Judge orders Teva to honor Baxter deal in hep C litigation

Score one for Baxter International ($BAX) in the ongoing saga of a hepatitis outbreak in Nevada. The outbreak has been linked to tainted vials of propofol, an anaesthetic made by Teva Pharmaceutical Industries ($TEVA) and distributed by Baxter--and it has spawned several hundred lawsuits from infected patients.

But now, a Delaware judge has ruled that Teva has to honor an agreement to cover Baxter's potential liability on legal claims arising from that outbreak. That means Teva faces a $500 million punitive damages award in one of the patient lawsuits--which was brought by Nevada resident Henry Chanin--rather than sharing $144 million of the liability with Baxter as a jury had ordered.

The indemnification agreement had already been validated by an arbitration panel. Teva sued, hoping to persuade a court to let it share the pain--and claiming that the Baxter liability deal didn't extend to punitive damages.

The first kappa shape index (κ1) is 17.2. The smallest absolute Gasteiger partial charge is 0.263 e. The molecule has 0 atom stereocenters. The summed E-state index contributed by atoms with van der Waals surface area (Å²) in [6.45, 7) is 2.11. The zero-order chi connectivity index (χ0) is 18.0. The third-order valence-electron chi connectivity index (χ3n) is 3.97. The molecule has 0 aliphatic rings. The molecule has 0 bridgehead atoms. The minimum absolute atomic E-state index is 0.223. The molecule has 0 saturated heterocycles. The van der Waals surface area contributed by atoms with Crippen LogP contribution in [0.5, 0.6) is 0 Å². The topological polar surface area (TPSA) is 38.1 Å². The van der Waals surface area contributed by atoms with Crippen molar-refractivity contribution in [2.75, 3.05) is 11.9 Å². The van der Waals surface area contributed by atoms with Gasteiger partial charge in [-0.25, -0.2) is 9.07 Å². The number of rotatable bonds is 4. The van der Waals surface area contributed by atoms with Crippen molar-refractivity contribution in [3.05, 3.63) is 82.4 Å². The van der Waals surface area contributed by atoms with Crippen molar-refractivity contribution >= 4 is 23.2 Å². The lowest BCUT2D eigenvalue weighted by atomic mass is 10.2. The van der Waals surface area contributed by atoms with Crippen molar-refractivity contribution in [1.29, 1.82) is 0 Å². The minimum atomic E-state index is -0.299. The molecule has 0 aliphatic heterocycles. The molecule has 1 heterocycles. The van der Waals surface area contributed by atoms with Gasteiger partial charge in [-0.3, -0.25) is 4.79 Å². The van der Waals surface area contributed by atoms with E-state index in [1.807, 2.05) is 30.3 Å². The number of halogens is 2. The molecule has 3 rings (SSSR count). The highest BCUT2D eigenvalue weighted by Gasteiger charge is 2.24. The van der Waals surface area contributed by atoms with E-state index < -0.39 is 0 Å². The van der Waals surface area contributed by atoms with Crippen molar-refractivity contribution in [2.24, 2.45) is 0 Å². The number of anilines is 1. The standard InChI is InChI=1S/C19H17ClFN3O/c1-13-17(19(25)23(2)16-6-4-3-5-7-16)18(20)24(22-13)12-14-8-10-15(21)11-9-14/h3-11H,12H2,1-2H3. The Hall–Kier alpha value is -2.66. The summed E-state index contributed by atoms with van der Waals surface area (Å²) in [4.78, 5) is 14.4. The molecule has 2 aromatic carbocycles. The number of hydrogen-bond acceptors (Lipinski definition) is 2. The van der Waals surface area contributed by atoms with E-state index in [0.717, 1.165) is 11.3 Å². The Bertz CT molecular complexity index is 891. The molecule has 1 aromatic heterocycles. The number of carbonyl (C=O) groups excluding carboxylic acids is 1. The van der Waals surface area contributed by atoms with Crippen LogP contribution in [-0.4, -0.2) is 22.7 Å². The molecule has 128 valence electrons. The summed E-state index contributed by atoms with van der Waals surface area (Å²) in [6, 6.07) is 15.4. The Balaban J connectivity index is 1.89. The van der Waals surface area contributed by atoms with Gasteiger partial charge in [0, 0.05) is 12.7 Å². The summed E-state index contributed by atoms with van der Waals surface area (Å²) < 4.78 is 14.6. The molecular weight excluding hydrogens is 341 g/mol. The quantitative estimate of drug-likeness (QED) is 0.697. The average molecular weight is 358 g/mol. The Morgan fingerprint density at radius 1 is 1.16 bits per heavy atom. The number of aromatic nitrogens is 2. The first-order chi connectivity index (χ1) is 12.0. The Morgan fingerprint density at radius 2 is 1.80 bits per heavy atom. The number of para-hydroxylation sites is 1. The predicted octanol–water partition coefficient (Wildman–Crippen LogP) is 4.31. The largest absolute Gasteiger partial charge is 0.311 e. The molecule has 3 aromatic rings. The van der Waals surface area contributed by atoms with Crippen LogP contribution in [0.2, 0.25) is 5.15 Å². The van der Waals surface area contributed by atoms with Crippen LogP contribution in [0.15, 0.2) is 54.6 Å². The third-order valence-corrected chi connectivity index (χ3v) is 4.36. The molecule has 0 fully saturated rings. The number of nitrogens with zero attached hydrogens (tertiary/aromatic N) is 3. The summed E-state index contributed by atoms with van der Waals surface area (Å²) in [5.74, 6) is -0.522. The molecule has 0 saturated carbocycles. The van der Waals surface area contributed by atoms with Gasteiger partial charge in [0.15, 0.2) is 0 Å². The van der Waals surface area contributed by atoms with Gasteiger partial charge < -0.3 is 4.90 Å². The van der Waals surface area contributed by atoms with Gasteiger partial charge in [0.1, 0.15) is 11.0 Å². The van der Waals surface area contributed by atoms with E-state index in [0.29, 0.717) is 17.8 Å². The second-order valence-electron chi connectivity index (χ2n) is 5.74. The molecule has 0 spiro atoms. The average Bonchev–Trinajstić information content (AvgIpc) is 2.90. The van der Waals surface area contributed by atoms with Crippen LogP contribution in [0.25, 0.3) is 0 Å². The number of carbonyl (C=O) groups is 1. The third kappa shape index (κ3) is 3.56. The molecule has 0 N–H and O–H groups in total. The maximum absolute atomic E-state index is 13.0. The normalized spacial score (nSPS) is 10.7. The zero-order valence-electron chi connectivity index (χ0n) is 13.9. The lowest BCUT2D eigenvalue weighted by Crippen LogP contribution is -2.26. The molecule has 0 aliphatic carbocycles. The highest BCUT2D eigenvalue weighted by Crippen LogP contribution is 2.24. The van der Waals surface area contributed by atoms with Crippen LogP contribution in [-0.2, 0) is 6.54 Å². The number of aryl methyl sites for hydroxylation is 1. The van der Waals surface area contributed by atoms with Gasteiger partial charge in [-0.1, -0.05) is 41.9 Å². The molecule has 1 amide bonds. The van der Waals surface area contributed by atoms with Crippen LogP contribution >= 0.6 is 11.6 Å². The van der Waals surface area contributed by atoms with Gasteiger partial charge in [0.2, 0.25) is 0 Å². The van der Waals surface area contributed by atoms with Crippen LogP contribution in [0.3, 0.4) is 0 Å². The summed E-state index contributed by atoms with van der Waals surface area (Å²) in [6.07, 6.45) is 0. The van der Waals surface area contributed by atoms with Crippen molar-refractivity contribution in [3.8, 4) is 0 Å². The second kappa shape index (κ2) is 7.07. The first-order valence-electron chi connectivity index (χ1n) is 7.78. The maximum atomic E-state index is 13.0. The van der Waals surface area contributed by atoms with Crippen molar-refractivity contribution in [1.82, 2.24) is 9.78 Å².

Judge Travis Laster put that hope to rest, ruling the arbitration panel was correct in saying Teva should be bound by the "valid and enforceable" agreement. The indemnification extends to "any award of punitive damages" in the Chanin case or "any other case" over the hepatitis outbreak in Nevada, the ruling states (as quoted by Bloomberg). Teva has agreed to settle about a third of the hepatitis lawsuits.

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